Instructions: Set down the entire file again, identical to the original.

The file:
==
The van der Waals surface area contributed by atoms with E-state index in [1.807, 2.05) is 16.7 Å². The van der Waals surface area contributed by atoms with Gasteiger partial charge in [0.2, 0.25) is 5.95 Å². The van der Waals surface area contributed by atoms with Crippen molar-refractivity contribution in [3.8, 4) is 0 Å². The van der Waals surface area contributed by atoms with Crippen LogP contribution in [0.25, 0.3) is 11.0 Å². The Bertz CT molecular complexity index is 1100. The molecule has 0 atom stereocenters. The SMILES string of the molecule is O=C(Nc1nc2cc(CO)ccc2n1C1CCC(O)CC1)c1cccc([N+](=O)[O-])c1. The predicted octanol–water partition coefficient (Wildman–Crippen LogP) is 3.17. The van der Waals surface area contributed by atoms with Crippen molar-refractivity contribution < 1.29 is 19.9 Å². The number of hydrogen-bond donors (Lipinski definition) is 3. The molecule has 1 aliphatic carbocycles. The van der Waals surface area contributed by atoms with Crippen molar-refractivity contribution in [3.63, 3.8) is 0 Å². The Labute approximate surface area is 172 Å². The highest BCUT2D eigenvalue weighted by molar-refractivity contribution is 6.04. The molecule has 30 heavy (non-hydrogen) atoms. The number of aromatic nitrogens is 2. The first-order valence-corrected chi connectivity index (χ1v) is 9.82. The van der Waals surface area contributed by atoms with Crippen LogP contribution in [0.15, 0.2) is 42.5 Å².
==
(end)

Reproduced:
The van der Waals surface area contributed by atoms with E-state index in [1.807, 2.05) is 16.7 Å². The van der Waals surface area contributed by atoms with Gasteiger partial charge in [0.2, 0.25) is 5.95 Å². The van der Waals surface area contributed by atoms with Crippen molar-refractivity contribution in [3.8, 4) is 0 Å². The van der Waals surface area contributed by atoms with Crippen LogP contribution in [0.25, 0.3) is 11.0 Å². The Bertz CT molecular complexity index is 1100. The molecule has 0 atom stereocenters. The SMILES string of the molecule is O=C(Nc1nc2cc(CO)ccc2n1C1CCC(O)CC1)c1cccc([N+](=O)[O-])c1. The predicted octanol–water partition coefficient (Wildman–Crippen LogP) is 3.17. The van der Waals surface area contributed by atoms with Crippen molar-refractivity contribution < 1.29 is 19.9 Å². The number of hydrogen-bond donors (Lipinski definition) is 3. The molecule has 1 aliphatic carbocycles. The van der Waals surface area contributed by atoms with Crippen molar-refractivity contribution in [3.63, 3.8) is 0 Å². The Labute approximate surface area is 172 Å². The highest BCUT2D eigenvalue weighted by molar-refractivity contribution is 6.04. The molecule has 30 heavy (non-hydrogen) atoms. The number of aromatic nitrogens is 2. The first-order valence-corrected chi connectivity index (χ1v) is 9.82. The van der Waals surface area contributed by atoms with Crippen LogP contribution in [0.15, 0.2) is 42.5 Å².